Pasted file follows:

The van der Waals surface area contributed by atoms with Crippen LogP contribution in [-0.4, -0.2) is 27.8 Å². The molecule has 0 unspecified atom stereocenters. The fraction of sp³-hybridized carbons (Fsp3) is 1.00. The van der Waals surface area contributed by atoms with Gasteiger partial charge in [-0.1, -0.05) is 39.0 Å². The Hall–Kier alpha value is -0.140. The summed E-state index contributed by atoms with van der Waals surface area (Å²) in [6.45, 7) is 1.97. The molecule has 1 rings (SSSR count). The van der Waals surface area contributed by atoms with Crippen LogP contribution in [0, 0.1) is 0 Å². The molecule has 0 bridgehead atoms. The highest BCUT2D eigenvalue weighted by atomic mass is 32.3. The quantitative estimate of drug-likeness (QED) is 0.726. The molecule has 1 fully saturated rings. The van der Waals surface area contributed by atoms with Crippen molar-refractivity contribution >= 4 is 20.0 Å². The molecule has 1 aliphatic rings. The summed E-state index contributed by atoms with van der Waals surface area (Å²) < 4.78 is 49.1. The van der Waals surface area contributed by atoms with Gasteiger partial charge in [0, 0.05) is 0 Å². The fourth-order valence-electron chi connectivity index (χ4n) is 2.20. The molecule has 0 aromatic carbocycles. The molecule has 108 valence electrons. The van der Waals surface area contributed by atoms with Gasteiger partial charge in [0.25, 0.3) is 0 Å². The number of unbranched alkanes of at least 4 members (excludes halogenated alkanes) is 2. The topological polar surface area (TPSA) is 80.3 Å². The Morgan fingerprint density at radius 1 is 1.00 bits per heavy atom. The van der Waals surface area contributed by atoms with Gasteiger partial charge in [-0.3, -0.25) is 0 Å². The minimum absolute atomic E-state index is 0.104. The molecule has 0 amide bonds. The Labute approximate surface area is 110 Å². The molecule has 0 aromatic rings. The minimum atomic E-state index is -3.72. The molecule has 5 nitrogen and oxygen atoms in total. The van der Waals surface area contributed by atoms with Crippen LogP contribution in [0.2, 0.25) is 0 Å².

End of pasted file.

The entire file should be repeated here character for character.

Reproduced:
The van der Waals surface area contributed by atoms with Crippen LogP contribution in [-0.4, -0.2) is 27.8 Å². The molecule has 0 unspecified atom stereocenters. The fraction of sp³-hybridized carbons (Fsp3) is 1.00. The van der Waals surface area contributed by atoms with Gasteiger partial charge in [-0.1, -0.05) is 39.0 Å². The Hall–Kier alpha value is -0.140. The summed E-state index contributed by atoms with van der Waals surface area (Å²) in [6.45, 7) is 1.97. The molecule has 1 rings (SSSR count). The van der Waals surface area contributed by atoms with Crippen LogP contribution in [0, 0.1) is 0 Å². The molecule has 0 bridgehead atoms. The highest BCUT2D eigenvalue weighted by atomic mass is 32.3. The quantitative estimate of drug-likeness (QED) is 0.726. The molecule has 1 fully saturated rings. The van der Waals surface area contributed by atoms with Crippen molar-refractivity contribution >= 4 is 20.0 Å². The molecule has 1 aliphatic rings. The summed E-state index contributed by atoms with van der Waals surface area (Å²) < 4.78 is 49.1. The van der Waals surface area contributed by atoms with Gasteiger partial charge in [0, 0.05) is 0 Å². The fourth-order valence-electron chi connectivity index (χ4n) is 2.20. The molecule has 0 aromatic carbocycles. The molecule has 108 valence electrons. The van der Waals surface area contributed by atoms with Gasteiger partial charge in [0.25, 0.3) is 0 Å². The number of unbranched alkanes of at least 4 members (excludes halogenated alkanes) is 2. The topological polar surface area (TPSA) is 80.3 Å². The Morgan fingerprint density at radius 1 is 1.00 bits per heavy atom. The van der Waals surface area contributed by atoms with Gasteiger partial charge in [-0.3, -0.25) is 0 Å². The minimum absolute atomic E-state index is 0.104. The molecule has 0 amide bonds. The Labute approximate surface area is 110 Å². The molecule has 0 aromatic rings. The minimum atomic E-state index is -3.72. The molecule has 5 nitrogen and oxygen atoms in total. The van der Waals surface area contributed by atoms with Crippen LogP contribution in [0.2, 0.25) is 0 Å².